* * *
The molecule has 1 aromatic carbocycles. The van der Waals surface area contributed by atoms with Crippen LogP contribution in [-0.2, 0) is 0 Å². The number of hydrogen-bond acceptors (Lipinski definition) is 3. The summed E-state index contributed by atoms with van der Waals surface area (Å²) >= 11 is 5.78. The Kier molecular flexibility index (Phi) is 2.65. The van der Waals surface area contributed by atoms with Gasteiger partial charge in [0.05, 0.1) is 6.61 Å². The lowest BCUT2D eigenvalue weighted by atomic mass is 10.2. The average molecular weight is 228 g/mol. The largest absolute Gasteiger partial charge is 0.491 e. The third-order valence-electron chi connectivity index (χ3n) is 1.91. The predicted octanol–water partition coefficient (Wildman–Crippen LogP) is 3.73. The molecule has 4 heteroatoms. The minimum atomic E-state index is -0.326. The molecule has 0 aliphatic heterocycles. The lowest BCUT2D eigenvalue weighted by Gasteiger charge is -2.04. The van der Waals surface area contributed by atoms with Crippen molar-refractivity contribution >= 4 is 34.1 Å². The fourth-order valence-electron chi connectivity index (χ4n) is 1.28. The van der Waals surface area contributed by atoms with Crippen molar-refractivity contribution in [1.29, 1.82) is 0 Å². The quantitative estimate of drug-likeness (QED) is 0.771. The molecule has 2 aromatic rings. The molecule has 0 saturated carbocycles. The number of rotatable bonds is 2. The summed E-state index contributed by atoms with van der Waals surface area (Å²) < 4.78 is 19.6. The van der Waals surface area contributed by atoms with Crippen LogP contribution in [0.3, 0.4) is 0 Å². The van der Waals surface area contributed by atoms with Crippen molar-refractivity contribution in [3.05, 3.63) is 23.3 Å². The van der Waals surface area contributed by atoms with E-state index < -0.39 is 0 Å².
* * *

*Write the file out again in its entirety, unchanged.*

The molecule has 1 aromatic carbocycles. The van der Waals surface area contributed by atoms with Crippen LogP contribution in [-0.2, 0) is 0 Å². The number of hydrogen-bond acceptors (Lipinski definition) is 3. The summed E-state index contributed by atoms with van der Waals surface area (Å²) >= 11 is 5.78. The Kier molecular flexibility index (Phi) is 2.65. The van der Waals surface area contributed by atoms with Gasteiger partial charge in [0.05, 0.1) is 6.61 Å². The lowest BCUT2D eigenvalue weighted by atomic mass is 10.2. The average molecular weight is 228 g/mol. The largest absolute Gasteiger partial charge is 0.491 e. The third-order valence-electron chi connectivity index (χ3n) is 1.91. The predicted octanol–water partition coefficient (Wildman–Crippen LogP) is 3.73. The molecule has 4 heteroatoms. The minimum atomic E-state index is -0.326. The molecule has 0 aliphatic heterocycles. The lowest BCUT2D eigenvalue weighted by Gasteiger charge is -2.04. The van der Waals surface area contributed by atoms with Crippen molar-refractivity contribution >= 4 is 34.1 Å². The fourth-order valence-electron chi connectivity index (χ4n) is 1.28. The van der Waals surface area contributed by atoms with Crippen molar-refractivity contribution in [1.29, 1.82) is 0 Å². The quantitative estimate of drug-likeness (QED) is 0.771. The molecule has 2 aromatic rings. The molecule has 0 saturated carbocycles. The number of rotatable bonds is 2. The summed E-state index contributed by atoms with van der Waals surface area (Å²) < 4.78 is 19.6. The van der Waals surface area contributed by atoms with Crippen LogP contribution in [0.3, 0.4) is 0 Å². The van der Waals surface area contributed by atoms with Crippen molar-refractivity contribution in [3.05, 3.63) is 23.3 Å². The van der Waals surface area contributed by atoms with E-state index < -0.39 is 0 Å².